North Carolina Central University (NCCU) assistant professor and director of dance Kristi Vincent Johnson, Ed.D., has been named a North Carolina Campus Compact Engaged Faculty Scholar and is the first scholar representing an HBCU since the program’s founding in 2015.
The initiative provides individuals the opportunity to lead a project to extend the practice and scholarship of campus-community engagement. Scholars also serve as consultants to North Carolina colleges and universities seeking to enhance community-engaged teaching and scholarship. The post provides a stipend and additional funds for professional development.
As an engaged faculty scholar, Vincent Johnson will lead “The Bull City Bridge Project: Building Community Through Dance,” a 12-week community-campus partnership between NCCU’s Dance Program and local high school dance programs at Southern and Riverside High Schools. It will offer student-dancers an opportunity to participate in a community dance ensemble and receive professional level training in preparation for a collaborative dance concert, scheduled for Spring 2022.
“As an North Carolina Campus Compact Engaged Faculty Scholar, I not only desire to stimulate conversations about how to increase engagement in the arts throughout our state, but also to promote the development of student-dancers as scholars, researchers, leaders and engaged citizens,” Vincent Johnson said.
Vincent Johnson joined NCCU in 2014, as an adjunct professor and became an assistant professor of dance in 2020. During her time at the institution, she introduced and directed an annual high school dance day and provided lecture demonstrations and performances for local elementary and high school dance programs and community organizations. She was also instrumental in implementing a dance minor at NCCU and establishing a partnership between NCCU’s Dance Program and the Durham Ballet Theatre.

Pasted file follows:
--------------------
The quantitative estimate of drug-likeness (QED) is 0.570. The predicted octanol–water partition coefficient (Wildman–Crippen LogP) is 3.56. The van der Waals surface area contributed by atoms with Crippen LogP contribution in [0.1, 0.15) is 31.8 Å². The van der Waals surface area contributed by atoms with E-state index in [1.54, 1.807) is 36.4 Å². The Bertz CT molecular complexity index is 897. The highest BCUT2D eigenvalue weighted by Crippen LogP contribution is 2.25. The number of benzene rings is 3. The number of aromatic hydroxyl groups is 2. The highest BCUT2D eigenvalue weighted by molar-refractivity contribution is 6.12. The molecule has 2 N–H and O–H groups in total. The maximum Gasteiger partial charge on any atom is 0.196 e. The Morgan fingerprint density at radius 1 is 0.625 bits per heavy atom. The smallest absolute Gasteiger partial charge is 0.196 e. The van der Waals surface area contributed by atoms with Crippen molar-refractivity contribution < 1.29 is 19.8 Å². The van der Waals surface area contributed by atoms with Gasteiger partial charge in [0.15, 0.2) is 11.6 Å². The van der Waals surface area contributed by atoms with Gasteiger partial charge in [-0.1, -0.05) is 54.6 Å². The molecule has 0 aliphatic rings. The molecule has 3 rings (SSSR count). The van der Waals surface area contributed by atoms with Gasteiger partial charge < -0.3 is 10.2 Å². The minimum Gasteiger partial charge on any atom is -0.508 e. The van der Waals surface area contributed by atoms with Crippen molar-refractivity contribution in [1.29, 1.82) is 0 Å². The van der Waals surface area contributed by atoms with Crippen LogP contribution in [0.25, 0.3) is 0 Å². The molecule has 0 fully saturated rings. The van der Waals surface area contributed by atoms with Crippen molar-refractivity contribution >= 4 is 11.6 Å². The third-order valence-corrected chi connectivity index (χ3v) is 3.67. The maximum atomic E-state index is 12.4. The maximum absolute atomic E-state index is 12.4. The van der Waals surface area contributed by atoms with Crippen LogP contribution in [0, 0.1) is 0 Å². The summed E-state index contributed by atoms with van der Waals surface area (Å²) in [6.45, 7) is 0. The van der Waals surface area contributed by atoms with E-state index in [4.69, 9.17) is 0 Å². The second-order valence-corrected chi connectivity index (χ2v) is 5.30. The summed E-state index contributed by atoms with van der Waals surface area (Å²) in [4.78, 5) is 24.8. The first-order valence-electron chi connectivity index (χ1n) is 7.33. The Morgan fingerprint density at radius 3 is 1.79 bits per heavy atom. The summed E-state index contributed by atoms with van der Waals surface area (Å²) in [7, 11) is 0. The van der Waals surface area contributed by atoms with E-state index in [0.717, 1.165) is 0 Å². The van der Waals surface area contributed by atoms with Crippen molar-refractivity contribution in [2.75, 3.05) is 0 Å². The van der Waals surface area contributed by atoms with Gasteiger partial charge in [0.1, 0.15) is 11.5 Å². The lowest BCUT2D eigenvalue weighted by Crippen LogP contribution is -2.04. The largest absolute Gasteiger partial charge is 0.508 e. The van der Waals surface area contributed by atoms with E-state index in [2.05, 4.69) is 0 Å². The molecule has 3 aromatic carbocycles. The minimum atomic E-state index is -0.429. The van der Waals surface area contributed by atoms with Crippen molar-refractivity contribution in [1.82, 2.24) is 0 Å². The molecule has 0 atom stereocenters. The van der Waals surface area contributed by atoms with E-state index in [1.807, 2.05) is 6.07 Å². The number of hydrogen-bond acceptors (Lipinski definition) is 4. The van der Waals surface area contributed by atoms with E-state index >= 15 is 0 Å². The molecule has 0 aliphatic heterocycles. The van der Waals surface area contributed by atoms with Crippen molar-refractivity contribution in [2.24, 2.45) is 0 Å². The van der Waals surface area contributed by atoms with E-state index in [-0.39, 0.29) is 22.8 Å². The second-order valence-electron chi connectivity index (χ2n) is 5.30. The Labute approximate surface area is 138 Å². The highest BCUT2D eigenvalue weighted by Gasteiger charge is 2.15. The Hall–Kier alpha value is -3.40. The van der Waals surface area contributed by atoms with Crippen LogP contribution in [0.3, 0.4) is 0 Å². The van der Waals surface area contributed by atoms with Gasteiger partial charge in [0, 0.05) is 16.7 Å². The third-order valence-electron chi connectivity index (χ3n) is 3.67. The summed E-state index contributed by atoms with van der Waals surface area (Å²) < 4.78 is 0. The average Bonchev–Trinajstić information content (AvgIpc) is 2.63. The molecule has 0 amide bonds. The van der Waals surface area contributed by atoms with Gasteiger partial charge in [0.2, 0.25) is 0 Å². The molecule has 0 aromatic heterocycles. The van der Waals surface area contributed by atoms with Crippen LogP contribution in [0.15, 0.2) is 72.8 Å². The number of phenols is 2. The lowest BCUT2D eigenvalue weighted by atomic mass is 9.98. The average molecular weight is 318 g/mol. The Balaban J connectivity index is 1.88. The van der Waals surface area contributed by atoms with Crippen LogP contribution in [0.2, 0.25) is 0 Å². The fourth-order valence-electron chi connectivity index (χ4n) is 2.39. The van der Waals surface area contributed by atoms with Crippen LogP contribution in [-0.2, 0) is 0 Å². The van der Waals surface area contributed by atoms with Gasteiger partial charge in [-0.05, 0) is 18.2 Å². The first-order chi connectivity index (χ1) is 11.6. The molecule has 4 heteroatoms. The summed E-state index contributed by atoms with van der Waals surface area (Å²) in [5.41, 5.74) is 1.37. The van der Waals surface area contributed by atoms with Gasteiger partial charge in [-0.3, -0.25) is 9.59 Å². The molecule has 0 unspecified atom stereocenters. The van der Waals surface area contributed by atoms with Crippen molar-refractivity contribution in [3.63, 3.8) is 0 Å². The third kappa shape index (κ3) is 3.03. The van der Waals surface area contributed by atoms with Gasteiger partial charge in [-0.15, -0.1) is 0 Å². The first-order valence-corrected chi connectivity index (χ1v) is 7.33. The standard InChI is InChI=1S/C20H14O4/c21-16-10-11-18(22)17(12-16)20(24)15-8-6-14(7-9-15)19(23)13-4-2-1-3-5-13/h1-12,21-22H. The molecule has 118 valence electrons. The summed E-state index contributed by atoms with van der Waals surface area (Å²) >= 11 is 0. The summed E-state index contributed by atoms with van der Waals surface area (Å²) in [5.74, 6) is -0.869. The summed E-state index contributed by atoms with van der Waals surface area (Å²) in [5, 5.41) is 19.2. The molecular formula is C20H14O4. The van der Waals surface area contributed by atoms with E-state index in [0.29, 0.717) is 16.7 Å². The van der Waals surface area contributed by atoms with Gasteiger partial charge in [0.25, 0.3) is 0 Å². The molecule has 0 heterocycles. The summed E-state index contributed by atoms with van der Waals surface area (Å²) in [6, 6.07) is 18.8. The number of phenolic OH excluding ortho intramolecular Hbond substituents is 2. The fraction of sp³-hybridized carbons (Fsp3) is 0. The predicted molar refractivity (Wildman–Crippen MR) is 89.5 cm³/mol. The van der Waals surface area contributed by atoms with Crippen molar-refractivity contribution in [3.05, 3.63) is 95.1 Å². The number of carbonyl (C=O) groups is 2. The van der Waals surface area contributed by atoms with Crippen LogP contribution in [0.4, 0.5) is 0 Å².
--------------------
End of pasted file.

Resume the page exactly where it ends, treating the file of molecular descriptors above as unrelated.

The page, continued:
“This program supports my efforts by providing a platform to leverage resources and initiate a fruitful collaboration with our surrounding community and beyond,” Vincent Johnson adds.
Before joining NCCU, she held faculty roles including visiting assistant professor and adjunct professor at universities and community colleges. She also served as artist-in-residence at Louisiana State University.
Vincent Johnson’s reputation as a noted performer and choreographer precedes this appointment. In 2013, she was named the National Dance Association’s College/University Dance Educator of the Year.
She is also the founder and director of her nonprofit organization, The Triangle Dance Project. The community-based organization seeks to increase visibility of dance programs in local communities and provide opportunities for independent dance artists to present choreography in a professional setting.
Vincent Johnson earned a bachelor’s degree in therapeutic recreation from Southern University and A&M College and a master’s degree in modern dance from Texas Christian University. She earned a doctoral degree in kinesiology from the University of North Carolina at Greensboro.
Through her doctoral research findings, she provides faculty with the framework for establishing effective practices of public and private asset-based community-campus partnerships.
The North Carolina Campus Compact is the state affiliate of the National Campus Compact Organization, designed to support colleges and universities in producing civically engaged graduates and strengthening communities. NCCU is a founding member of the network that was established in 2002 and is hosted by Elon University. The statewide network includes 37 public and private community colleges and universities.